A guide to sustainable fashion


Kendall Sloan, Instagram Team

If you’ve ever done some back-to-school shopping or maybe you went on a little shopping spree, say at H&M,  Zara, GAP or maybe Pacsun, you will likely notice tons of new styles with fairly cheap prices and lots of great deals, especially during the back-to-school season. Chances are though, that cute shirt you purchased from H&M for a great deal was made with cheap materials like polyester or cotton by a garment worker overseas. 

As increased information is revealed about the climate crisis and the environment, more questions are being asked about sustainable fashion and ethical fashion. More research is being conducted on ethical sourcing and biodegradable materials. As more knowledge about the state of the earth and pollution comes out, fingers are continuously being pointed towards fast fashion and textile waste. But what does this all mean?

Let this be a guide to all things sustainable fashion; how to begin a more sustainable lifestyle, fast fashion and its effects on the environment, the never-ending plight to preserve the planet and the controversies surrounding sustainable fashion. 

Fast fashion is the churning out of clothing made of cheap materials and made by cheap labor at an incredibly fast rate in order to meet consumer demand. This was popularized most famously by clothing stores like Zara, Forever 21 and H&M in the 2000’s.

 More recently, with the advent of social media and platforms like Tik Tok and Instagram, individuals are able to share things online and potentially the whole world is able to see it, causing an increase in trend churn-over rates. 

Clothing trends last mere weeks. In order to keep up with this demand, companies utilize  cheap labor and resources to match the speed with which trends change — hence fast fashion. 

This process has created an incredibly materialistic and consumerist society, where everyone must get the new edition and keep up on the latest trend. 

Sustainable fashion, however, is quite the opposite. Sustainability is the meeting of our own needs without compromising the needs of future generations. As defined by Faye Wessler on the Green Dreamer website, it is “clothing that is designed, manufactured, distributed, and used in ways that are environmentally friendly.” This can also include ethical fashion that has laborers’ safety in mind.

If you live on the planet, this affects you.

According to the EPA, some 11.3 million tons of clothing were left for landfills in 2018, that is around 84% of all clothing. AATCC reports on the properties of various textiles, for example cotton, silk, wool and linen are all biodegradable. 

However, the problem occurs when these fabrics are mixed with man-made materials and synthetic fibers like polyester, rayon, and nylon. Because most items of clothing are mixed with these fibers to add some stretch, they tend to cost less. The majority of textiles left to landfills are not biodegradable, meaning they are unable to be naturally broken down.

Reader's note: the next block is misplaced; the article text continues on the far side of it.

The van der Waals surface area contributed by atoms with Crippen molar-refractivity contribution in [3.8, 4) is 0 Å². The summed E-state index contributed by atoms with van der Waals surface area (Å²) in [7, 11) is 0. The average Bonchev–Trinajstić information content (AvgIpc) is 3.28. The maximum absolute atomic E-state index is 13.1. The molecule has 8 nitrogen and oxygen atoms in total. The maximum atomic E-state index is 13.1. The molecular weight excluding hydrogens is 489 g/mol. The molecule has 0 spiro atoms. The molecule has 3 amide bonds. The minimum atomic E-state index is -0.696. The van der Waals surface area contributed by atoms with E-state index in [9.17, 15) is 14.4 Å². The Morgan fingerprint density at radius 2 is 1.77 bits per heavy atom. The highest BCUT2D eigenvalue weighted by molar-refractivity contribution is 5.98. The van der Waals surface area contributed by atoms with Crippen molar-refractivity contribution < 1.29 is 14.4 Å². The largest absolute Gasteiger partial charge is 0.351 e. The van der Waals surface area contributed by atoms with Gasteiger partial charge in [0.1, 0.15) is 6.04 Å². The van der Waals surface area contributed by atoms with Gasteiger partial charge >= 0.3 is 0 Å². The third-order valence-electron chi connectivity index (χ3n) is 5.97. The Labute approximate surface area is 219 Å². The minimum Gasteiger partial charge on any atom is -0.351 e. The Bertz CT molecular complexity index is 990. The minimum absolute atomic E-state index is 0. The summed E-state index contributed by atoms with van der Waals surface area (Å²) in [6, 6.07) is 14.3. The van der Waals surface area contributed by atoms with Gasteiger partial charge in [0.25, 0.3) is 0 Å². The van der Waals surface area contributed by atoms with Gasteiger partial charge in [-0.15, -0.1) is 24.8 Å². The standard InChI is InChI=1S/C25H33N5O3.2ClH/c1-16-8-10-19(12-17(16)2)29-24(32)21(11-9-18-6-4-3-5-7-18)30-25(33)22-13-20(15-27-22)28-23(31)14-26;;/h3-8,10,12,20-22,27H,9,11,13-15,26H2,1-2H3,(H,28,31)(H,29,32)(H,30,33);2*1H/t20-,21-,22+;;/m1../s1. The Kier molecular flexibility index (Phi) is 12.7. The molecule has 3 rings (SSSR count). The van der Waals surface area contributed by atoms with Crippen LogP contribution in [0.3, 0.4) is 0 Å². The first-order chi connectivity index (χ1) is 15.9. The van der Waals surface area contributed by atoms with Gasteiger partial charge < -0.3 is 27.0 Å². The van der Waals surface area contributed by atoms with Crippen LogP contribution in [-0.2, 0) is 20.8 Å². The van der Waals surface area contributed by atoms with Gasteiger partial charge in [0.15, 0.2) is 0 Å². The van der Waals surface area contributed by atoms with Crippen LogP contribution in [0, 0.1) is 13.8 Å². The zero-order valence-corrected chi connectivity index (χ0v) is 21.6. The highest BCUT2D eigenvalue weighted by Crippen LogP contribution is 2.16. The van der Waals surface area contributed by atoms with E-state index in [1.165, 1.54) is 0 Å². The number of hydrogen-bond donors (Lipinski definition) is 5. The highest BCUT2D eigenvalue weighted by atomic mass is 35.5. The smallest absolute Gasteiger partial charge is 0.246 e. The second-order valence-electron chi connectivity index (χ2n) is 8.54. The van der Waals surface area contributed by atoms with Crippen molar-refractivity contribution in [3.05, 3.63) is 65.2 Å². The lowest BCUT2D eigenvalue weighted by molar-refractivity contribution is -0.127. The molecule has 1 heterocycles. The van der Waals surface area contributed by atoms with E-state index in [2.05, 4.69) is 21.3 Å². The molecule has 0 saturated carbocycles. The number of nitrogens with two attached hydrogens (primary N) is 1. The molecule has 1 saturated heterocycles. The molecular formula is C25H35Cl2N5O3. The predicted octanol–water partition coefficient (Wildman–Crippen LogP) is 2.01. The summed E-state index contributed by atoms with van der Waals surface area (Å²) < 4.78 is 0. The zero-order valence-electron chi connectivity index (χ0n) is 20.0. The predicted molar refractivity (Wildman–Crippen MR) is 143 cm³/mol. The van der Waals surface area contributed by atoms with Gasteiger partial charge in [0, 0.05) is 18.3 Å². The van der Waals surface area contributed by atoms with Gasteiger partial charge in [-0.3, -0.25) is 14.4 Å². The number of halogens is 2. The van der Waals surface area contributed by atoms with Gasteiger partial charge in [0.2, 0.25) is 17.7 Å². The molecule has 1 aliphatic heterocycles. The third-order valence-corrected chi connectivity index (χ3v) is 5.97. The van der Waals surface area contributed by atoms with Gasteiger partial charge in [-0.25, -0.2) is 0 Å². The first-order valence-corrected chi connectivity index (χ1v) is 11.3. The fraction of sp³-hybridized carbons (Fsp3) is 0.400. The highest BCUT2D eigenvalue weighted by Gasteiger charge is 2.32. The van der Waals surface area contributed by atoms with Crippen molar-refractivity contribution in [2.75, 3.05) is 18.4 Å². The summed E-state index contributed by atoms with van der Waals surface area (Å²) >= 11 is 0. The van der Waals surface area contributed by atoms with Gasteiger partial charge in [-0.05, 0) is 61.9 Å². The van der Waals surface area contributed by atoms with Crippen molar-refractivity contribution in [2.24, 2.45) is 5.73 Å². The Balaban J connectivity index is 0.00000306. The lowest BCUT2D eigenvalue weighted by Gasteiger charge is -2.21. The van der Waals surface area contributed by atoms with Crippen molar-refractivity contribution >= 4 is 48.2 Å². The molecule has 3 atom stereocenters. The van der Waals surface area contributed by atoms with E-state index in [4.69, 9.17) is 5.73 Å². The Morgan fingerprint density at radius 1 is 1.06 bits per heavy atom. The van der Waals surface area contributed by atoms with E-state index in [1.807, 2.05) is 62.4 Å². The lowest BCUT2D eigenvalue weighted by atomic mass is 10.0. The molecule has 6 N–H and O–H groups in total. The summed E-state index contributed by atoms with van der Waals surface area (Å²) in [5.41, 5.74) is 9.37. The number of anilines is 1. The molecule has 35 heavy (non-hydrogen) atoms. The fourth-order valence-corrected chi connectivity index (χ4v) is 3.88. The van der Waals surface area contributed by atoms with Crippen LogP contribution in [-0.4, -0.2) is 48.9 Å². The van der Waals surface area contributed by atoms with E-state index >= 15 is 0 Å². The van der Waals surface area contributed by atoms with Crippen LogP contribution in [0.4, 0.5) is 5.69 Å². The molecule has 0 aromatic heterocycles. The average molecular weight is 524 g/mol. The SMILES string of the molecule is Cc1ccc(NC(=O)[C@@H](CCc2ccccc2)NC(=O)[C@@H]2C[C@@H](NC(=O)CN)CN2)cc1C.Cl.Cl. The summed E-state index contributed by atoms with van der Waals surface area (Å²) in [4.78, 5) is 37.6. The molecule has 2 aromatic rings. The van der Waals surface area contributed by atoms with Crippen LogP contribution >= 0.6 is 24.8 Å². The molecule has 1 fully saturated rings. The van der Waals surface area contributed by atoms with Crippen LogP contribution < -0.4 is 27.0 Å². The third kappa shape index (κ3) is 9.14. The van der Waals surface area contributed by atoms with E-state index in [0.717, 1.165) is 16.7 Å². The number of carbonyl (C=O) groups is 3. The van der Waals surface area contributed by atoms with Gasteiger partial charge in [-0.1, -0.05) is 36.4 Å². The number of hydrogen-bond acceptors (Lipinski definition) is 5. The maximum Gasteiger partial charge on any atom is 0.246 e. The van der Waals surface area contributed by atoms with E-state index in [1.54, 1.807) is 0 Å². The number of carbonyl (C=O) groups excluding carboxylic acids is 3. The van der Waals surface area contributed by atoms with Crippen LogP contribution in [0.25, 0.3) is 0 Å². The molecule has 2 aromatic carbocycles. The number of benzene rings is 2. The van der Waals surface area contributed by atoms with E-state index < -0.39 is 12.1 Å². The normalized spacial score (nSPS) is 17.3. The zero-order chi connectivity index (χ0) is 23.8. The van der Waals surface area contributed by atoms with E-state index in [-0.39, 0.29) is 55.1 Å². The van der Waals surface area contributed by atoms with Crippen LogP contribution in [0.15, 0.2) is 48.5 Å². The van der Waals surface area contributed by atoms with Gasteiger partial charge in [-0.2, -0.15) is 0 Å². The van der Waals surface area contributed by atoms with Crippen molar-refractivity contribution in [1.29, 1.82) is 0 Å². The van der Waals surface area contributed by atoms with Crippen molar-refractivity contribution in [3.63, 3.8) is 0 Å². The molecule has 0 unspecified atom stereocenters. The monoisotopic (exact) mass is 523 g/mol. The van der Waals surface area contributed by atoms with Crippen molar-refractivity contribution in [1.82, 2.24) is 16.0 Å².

Essentially, fast fashion is not sustainable. The way in which corporations make their money is not one that can be sustained over long periods of time; eventually the earth will be unable to handle the insane amount of clothing waste being pumped out. 

The fast fashion industry is an incredibly environmentally harmful industry, not to mention the harm it causes its laborers. 

Ethical Made Easy states that in Australia alone, only 4% of the total money spent on clothing actually goes to garment workers. This issue affects women significantly more than it affects men, as more than 80% of all garment workers are women, highlighting a disparity in wages. 

Corporations have typically used cheap labor in developing nations countries where there are few laws protecting laborers, therefore exploiting citizens of different countries.

With all these factors considered, here are some things YOU can do to live more sustainably:

Firstly, buy second hand as often as you can. If you go into any Salvation Army or Goodwill, you will notice how many clothing items there are, so please utilize that resource. However, be mindful of your current situation and be considerate to others’ situations. For example, around winter time, avoid buying essential items like snow boots and coats and leave those behind for individuals whose only resource would be second-hand stores.

Second, consider working with the clothes you already have. Don’t throw your clothes out because of a stain, take them to a laundromat with higher power washers or use at-home stain remedies. Alter clothes that you still love but just no longer fit you. Normalize re-wearing outfits. Mix and match the pieces you do have. Carefully analyze your current wardrobe and only purchase clothing pieces you need or that would fit well with your wardrobe. 

Third, try to invest in higher quality, staple pieces. They might be a little pricier but never go out of style and will last years and years. 

Most importantly, consider others’ situations, once again. Often, sustainable advocates will wholeheartedly shun fast fashion but don’t always realize others’ situations. For example, some lower income individuals will not be able to afford pricier sustainable pieces. Sustainable companies have infamously not always been size-inclusive, limiting options for many individuals. 

Do not shame people for not doing enough; if everyone does the best they can, a significant difference will be made.